The story of this death began when I was 17 years old. I was smart and driven, but without any other notable talents that would’ve distinguished me from any other smart, driven teenager searching for college scholarships at that time. I had started working at a young enough age, delivering newspapers on my bike (or out of Dad’s van for those early Sunday mornings) before moving up to selling shaved ice at local festivals and then beginning my “real” jobs in retail. But there was only enough money to pay for my car, insurance, gas, and trivialities. Not college. My family ethic and understanding at the time was that if I wanted to be educated beyond high school, I had to make that happen for myself. And I wanted to go to college more than anything. I wanted to teach… but in some unconventional way.
As a senior in high school, we were required to formulate a year-long project that was supposed to be a sort of capstone to our studies. Despite being an outstanding student and winning some academic awards, my senior project was on the failure of public education itself. Mildly precocious, I must say. Still, I did some community service tutoring an underprivileged kid or two and then presented my thesis which damned the school system in front of a panel of 3-4 teachers and the school principal. I received the highest grades possible and promises of a job down the road if I kept up my passion. Uncanny. But academia itself was still my goal.
My scholarship efforts weren’t yielding a lot so I started flirting with the Air Force. I walked into the recruiter’s office— less than a mile from where I now live— and introduced myself: “I want to go to college and I want to travel.” No problem. I took the ASVAB and scored high enough that the recruiter squashed my “errant” interest in photography and steered me towards linguistics. My subsequent scores on the DLAB settled it: I was going to be a linguist. Exhilarating! I stayed awake at night dreaming of learning Russian or Farsi and parachuting into dangerous territories to translate important, intercepted communications. Which countries could I sneak into? What kind of weapons would I get? How awesome am I anyway?!?! I mean… what else could a girl (ahem… like me) want? This career step would all serve me very well with my ultimate life goal. And what was this goal? To find a man, get married and have a happy, suburban life? Hardly. It was to get multiple degrees and then travel somewhere foreign and exotic where I’d teach the local bush children how to read. So I signed into the Delayed Entry Program, began processing at MEPS, and encountered a medical speedbump when I mentioned something about hypoglycemia. They wanted documentation. I left intending to resolve this.
Very shortly after this, one of my guy friends I had been hanging around with kissed me. Shock. Thrill. New feelings. And it was at this point that my life pivoted with such force as to cause my dream to nearly vanish in the fog. I never went back to MEPS. I got wrapped up in someone else instead.
Fast forward a couple years and I’m now 19 years old, in Port Hueneme, California staring at two pink lines with my brand new husband by my side: “Wow, I guess I’m a mom now.” God was inviting me to vanquish my pride. I needed it.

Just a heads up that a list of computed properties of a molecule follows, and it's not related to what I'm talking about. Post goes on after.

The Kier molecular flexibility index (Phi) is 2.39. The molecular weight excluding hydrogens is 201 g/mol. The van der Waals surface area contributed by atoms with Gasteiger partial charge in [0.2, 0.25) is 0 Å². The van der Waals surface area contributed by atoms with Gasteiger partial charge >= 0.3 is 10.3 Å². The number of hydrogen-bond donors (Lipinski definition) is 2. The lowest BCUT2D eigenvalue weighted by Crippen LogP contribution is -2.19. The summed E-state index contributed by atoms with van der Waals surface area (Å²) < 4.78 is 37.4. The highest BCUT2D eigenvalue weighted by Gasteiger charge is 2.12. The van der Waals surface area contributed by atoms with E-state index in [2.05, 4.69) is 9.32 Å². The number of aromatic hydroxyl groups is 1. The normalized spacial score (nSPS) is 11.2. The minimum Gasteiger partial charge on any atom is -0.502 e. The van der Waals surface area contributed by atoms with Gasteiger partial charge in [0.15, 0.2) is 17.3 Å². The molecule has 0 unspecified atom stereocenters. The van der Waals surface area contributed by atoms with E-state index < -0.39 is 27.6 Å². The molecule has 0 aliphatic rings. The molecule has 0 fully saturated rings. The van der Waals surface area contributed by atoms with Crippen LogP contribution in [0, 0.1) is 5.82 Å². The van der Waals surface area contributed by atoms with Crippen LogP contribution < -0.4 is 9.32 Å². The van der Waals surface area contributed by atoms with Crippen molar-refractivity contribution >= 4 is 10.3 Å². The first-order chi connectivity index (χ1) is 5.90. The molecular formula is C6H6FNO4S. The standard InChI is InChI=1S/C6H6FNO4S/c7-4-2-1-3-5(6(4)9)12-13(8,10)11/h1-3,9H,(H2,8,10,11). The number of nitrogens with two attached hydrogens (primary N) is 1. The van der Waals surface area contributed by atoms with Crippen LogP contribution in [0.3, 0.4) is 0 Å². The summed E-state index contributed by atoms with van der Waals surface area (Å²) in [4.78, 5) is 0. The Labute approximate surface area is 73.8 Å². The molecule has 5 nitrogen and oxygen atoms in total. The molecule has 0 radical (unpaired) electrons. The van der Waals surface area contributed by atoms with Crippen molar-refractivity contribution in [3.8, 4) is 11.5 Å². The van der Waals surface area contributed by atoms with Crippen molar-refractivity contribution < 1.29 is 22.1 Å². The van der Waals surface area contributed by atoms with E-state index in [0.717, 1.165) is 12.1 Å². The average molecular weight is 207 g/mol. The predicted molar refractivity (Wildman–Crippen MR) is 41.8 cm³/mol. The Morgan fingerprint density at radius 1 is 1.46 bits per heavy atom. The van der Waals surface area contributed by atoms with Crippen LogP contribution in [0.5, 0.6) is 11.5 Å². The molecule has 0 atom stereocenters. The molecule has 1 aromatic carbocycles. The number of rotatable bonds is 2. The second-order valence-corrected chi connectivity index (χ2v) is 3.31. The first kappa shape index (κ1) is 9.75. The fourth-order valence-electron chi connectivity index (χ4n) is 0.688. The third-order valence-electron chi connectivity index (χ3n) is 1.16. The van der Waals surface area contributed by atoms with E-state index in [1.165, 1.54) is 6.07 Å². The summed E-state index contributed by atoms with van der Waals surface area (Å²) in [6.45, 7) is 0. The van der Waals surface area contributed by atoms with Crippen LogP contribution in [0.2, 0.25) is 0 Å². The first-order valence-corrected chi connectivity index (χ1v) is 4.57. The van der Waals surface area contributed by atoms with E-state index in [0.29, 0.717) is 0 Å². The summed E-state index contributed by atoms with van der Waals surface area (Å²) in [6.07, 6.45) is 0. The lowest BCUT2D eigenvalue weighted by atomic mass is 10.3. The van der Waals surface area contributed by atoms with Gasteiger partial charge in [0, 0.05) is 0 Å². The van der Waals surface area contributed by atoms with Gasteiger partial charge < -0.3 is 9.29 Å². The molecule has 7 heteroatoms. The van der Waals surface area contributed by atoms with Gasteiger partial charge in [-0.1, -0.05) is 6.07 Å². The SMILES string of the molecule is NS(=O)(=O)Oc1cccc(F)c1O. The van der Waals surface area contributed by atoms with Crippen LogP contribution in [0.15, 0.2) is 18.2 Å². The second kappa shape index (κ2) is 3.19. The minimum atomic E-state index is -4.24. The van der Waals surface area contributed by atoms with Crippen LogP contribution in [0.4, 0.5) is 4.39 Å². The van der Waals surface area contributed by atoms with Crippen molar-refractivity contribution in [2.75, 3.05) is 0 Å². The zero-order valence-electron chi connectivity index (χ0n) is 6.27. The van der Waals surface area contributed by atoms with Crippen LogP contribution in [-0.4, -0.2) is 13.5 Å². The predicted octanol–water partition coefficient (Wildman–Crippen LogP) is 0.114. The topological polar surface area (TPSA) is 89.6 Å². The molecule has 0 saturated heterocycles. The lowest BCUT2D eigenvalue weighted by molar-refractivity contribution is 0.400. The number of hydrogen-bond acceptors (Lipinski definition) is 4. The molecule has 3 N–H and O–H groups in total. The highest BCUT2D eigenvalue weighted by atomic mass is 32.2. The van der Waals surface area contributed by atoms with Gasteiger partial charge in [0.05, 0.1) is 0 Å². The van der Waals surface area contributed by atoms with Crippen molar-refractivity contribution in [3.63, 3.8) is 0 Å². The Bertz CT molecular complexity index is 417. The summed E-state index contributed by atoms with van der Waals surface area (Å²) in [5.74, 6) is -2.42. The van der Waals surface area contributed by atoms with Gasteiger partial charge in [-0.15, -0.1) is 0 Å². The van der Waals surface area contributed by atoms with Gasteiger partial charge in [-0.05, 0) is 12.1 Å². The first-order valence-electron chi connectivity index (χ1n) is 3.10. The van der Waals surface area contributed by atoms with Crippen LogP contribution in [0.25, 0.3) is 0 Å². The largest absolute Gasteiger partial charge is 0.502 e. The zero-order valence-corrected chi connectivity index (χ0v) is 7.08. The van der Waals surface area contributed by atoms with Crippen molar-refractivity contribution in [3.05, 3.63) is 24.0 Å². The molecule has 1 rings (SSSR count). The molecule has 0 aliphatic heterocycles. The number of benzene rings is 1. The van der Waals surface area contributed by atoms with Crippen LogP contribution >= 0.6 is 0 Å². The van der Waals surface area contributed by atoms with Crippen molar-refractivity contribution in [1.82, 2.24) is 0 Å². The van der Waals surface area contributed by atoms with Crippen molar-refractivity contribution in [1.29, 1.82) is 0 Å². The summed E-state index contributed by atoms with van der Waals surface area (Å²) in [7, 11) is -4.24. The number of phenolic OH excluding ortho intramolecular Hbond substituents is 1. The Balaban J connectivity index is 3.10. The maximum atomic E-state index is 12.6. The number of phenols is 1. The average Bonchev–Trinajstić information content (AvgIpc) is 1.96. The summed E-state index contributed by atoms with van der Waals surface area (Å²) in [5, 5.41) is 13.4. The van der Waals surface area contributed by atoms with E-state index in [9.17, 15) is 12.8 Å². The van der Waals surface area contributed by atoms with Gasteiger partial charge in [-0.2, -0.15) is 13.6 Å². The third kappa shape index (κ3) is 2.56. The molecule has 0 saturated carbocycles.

Becoming pregnant was exhilarating in an entirely unexpected way. I never planned on being a mother. (Indeed, it wasn’t too long ago that I never even planned on getting married!) But life is a mysterious thing and there I was. And happy to be there. Most of all, I felt genuinely excited to raise this little human (“Please God, let this be a boy.” It was.) Before he was even born, I welcomed new, domestic dreams to replace the Hollywood Spy Fantasy I had put to rest. My young husband deployed to Guam shortly after our wedding and I grew swollen with cold, fried chicken, salt and vinegar chips, and this child. I planned for the days to come. I knew I wanted to homeschool. I began envisioning what that would be like…
In those early years before kids, I did some things to fill this teaching itch. I volunteered at the Oxnard Public Library as an Adult Literacy Tutor, where I taught ESL adults how to read. It was very meaningful. Then I became a budget counselor with the Navy-Marine Corps Relief Society and taught little workshops to servicemembers on how to create a budget and Plan for Baby. I remember bringing a teddy bear and cloth diapers to one class and showing the group how easy it was to do cloth diapering and excitedly creating graphs that showed how much money they could save. (Most yawned and just waited impatiently for me to finish so they could get their free swag bag of gear.) Then I taught first grade catechesis at the tiny chapel on base (St. Joseph the Worker, ora pro nobis!). After my son was born and doing some volunteer work, I decided to work on finishing my bachelor’s degree. Then Baby #2 was announced (“Please God, let it be a boy.” It was.) Towards the end of this pregnancy, I traveled down to Malibu for several days at a time to do some training on Infant Massage. Got certified. Taught that to a couple small mother’s groups. I began my early learning exposure with my first son at this time, walking around the corner to the tiny library and making sure we were at the bilingual story hours. He used to know a smattering of Spanish. I was intentional about teaching it to him… once upon a time.